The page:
Laying blocks or placing concrete in cold weather? Precautionary advice.
The time of year is upon us when you may find yourself or your builders working in very cold weather. You can take certain precautions to avoid future problems. It is particularly important when laying concrete, bricks and blocks in temperatures of 5oC or below.
If you place concrete in sub-zero temperatures, substantial damage can occur to the point where the strength is seriously affected. Even if temperatures do not drop below zero, the concrete strength develops much more slowly than it does in warmer months.
We would offer you the following advice for you when building in very cold weather.
Building material storage
During the winter months, you should cover stacks of bricks and blocks to provide protection against rain, snow and frost. Bricks and blocks that are saturated can suffer frost damage when laid. It is best to protect your materials with a cover or allow them to dry out before laying.
To maximise the strength of concrete it is essential you protect it from freezing. Fresh concrete if poured needs to develop sufficient strength to resist the forces associated with freezing water. Ice formation results in the disruption of the cement paste mixture causing irreparable loss in strength. Early freezing can result in a reduction of up to 50% in the ultimate strength. If you take adequate precautions, concrete’s compressive strength is normally sufficient to resist significant expansion and damage after a couple of days from placing. So what do you do in this period to protect it?
The concrete supplier may use a combination of precautions to overcome the likely effects of cold weather. They may use adjust the mixture either by increasing cement concrete or may add chemicals to accelerate hardening. They can simply lay warmer concrete. Be sure when placing an order for your concrete to ask what precautions the supplier takes.
Once placed, you might consider placing mineral wool insulation quilt on the top of the fresh concrete to keep it as warm as possible. Polythene sheets can further protection. If used alone, they do not have an insulation value, however the air gap they maintain help maintain the concretes temperature.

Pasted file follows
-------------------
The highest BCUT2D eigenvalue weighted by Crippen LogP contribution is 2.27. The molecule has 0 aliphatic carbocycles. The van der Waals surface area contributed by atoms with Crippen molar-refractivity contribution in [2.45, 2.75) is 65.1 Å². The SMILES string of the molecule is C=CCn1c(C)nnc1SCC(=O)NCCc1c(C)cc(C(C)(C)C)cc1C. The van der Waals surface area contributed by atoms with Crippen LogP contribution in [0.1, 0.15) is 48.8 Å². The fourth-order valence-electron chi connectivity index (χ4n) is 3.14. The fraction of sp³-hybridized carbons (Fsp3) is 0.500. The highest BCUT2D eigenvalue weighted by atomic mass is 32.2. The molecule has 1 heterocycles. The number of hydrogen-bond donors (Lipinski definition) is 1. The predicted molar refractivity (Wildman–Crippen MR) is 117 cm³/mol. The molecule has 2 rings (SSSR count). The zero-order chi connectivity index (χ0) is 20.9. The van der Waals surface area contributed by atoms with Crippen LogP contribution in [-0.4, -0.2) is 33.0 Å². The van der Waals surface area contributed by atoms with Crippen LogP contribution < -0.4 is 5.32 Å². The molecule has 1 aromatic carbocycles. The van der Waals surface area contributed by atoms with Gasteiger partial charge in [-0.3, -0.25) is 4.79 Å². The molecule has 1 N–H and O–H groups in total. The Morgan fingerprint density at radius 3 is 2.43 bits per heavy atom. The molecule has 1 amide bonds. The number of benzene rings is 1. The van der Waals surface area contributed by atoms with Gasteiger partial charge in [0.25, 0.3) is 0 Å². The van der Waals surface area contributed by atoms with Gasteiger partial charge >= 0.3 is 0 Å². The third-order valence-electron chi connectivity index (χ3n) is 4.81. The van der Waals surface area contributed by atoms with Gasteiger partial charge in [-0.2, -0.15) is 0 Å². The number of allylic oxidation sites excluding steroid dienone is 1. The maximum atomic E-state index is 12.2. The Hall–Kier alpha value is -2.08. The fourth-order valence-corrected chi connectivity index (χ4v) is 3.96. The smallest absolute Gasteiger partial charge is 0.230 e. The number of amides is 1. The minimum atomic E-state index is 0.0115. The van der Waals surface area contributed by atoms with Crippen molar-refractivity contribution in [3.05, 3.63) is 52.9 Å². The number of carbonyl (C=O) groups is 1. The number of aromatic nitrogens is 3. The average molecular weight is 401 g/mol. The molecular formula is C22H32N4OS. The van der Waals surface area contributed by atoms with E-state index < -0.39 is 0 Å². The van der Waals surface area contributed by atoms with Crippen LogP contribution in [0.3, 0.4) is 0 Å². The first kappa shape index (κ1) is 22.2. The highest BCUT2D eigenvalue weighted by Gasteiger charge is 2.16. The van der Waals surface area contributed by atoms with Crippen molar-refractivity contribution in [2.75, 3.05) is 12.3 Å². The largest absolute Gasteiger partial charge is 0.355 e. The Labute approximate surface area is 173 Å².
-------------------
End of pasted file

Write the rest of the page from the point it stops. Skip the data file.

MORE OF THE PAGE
You can find further information at www.concrete.org.uk.
You should not lay blocks and bricks in temperatures lower than 3oC. So keep an eye on the weather forecast for your area and when you a planning work, make sure you have regard to cold conditions.
If a mortar bed freezes, only a very limited bond will form. Like concrete, mortar can be make stronger; however, this may have a damaging effect itself when the wall is dry. It is particularly important when laying blockwork that you check with the manufacturer’s recommendations for the appropriate mix to use in cold weather.
You should always store materials clear of the ground and protect them from wind and snow. Keep sand and lime in a dry place.
For partially completed walls, when the temperature drops or is expected to drop to below 3oC, you should provide adequate protection of completed work. You should protect the completed work by draping hessian over the walls. You should secure this at the base of the wall to stop it from blowing away. To prevent it the hessian from becoming wet you can overlay with a polythene sheet. If you allow the brickwork to become wet during cold periods, this can lead to excessive efflorescence during the drying out period. It is always best to minimise its contact with the outside of face brickwork.
You can find further information at www.brick.org.uk.